I scuffle through a sea of sleep-deprived legs, Samsonite rollers, and Barbie doll day packs. The sound is aquifer, awkward, disillusioned and drugged. “Yes, ma’m, excuse me please, leave the blue carpeted walkway for our Elite and Gold Medallion passengers.”
On the airport tram in Houston, small talk of the Atlanta Braves “from worst to first,” and “Oh! The Olympic City!” and “Are you a hockey fan? Oh well, safe travels anyway,” and “Buenos dios.” I shut down mentally, having slept only ten hours in two days, grow cynical and impatient with CNN and Bush blasted on the big screen at Gate 12E, and plug into my iPod.
In Portland, the Chevy Impala (a rental) moves easily, like a watersnake across the rain-soaked interstate. I am driving from memory, the pulse of my late teen years pressing down on the gas pedal, knowing when to signal, remembering how quick to get over on the 405 to exit for 4th Avenue – downtown.
I breathe, sniff, curl my fingers out the window and into the air, longing for Oregon rain to soak in and fill the well of my upbringing. But my sensory experience is severely limited by a sudden and overwhelming sore throat, stuffed nose, and headache that hatched somewhere above Texas at approximately 32,000 feet. By the time we flew over states of brown velour mountains with hunter green dotted ridgelines and powdered suger white pinnacles (Utah, Colorado, and finally that blessed Mt. Hood) I was fully laid out with some horribly-timed viral mutiny and foraged through my bag clumsily for the forsythia and Chinese cold care herbs I packed.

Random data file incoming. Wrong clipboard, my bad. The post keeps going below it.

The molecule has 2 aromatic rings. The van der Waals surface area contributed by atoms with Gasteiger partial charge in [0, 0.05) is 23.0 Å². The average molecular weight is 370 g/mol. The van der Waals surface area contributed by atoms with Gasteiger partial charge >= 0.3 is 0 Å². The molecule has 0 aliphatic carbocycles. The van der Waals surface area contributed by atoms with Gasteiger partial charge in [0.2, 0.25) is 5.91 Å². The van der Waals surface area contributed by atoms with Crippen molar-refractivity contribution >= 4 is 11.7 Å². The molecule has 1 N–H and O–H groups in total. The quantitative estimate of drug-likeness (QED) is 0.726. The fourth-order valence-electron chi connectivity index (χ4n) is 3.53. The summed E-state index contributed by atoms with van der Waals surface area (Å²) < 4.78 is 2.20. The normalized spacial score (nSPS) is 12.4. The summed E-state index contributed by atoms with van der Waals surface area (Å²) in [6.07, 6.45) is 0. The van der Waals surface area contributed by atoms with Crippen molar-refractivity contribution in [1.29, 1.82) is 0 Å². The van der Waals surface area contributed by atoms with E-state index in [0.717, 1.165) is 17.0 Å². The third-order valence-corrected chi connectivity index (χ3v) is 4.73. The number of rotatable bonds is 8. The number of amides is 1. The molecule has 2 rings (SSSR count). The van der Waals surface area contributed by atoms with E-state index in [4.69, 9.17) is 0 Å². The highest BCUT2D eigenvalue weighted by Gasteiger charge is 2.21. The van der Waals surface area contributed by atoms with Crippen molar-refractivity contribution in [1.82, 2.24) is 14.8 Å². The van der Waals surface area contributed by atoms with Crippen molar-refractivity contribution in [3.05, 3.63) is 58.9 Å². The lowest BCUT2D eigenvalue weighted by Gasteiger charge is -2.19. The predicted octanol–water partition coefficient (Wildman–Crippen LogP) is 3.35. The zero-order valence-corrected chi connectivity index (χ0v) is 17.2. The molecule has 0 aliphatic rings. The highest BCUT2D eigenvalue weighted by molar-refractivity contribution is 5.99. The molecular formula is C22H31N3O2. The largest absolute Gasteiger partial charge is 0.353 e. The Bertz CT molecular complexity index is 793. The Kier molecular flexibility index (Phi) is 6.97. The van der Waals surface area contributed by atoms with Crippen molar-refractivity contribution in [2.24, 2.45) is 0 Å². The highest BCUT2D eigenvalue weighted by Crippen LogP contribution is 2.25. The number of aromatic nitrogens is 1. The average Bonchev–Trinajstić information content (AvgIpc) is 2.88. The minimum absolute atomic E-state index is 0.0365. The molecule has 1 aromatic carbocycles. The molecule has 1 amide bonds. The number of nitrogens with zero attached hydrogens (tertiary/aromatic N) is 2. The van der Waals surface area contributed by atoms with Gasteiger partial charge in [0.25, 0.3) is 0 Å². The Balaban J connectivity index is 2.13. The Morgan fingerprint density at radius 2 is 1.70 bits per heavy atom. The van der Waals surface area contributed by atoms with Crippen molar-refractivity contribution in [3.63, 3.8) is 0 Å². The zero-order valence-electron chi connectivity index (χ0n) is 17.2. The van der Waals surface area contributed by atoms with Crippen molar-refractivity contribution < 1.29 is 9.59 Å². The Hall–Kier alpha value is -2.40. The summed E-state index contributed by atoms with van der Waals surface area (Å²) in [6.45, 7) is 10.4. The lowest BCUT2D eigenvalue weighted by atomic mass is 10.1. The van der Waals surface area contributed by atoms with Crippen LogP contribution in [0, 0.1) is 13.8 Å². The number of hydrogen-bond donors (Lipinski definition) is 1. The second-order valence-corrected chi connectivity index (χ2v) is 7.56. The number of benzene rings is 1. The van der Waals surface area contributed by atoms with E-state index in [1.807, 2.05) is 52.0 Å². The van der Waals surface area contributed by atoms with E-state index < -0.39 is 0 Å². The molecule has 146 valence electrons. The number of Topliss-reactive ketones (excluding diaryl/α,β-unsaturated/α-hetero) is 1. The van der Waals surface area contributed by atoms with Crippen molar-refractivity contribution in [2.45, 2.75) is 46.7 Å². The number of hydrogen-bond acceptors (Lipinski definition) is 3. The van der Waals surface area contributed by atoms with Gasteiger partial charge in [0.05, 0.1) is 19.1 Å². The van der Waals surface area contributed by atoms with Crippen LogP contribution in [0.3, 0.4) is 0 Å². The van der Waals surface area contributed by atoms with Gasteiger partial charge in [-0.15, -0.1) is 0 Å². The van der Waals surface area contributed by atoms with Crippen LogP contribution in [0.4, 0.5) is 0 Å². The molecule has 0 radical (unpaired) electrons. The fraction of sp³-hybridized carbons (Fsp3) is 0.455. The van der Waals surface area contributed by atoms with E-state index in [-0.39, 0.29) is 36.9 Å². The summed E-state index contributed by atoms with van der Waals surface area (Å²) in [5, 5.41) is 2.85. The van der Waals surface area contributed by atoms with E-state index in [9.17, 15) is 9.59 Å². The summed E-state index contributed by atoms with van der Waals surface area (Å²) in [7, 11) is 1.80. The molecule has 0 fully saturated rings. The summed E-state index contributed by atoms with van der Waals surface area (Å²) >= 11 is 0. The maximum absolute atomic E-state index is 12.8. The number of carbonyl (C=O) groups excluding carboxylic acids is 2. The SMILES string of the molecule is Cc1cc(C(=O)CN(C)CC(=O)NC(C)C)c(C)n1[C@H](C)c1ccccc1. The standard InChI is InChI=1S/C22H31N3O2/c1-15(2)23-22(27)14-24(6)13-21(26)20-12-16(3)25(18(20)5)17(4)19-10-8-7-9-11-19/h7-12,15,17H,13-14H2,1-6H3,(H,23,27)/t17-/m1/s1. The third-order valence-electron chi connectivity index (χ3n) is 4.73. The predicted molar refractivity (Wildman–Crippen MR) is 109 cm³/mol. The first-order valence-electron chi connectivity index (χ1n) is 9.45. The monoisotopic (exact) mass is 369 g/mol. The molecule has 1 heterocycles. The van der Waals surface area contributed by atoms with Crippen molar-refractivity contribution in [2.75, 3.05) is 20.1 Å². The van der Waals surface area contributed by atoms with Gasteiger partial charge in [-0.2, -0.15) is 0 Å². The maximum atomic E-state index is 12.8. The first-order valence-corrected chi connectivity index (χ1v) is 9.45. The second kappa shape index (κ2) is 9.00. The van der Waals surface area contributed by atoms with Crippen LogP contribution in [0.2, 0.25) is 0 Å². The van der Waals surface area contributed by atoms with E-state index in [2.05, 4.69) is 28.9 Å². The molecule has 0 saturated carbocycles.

I long to taste pine needle mist and dark cocao espresso with glowing creme; sensual abundance. Memory drives me straightaway to Coffee People on the west side where I order a Black Tiger Slammer (a straight shot of the city’s finest espresso) and sip it slowly in a window seat overlooking Sunday traffic on SW 10th and Salmon.
Next stop, Powell’s City of Books to buy (and quickly read) Craig Lesley’s Burning Fence. His books fill an entire shelf in the L section of Powells’ Blue Room (Literature). Since he, along with Judy Blunt, will be one of my workshop leaders next week I ought to familiarize myself, at the very least, with his latest publishing success.
Already it feels like home but that would not be the complete truth. I am of two homes now: Portland Oregon, twenty-three years and proud; and the Black Mountains of Appalachia, four years and counting. One the backbone of my childhood and a handful of wreckless urban experiences with forays into the backcountry every summer. The other, the current holder of my future: simple living and the peace, solitude, and freedom to engage in the writing life.
(At the public library downtown now, then out to dinner, then fall over dead in Erin’s new house.)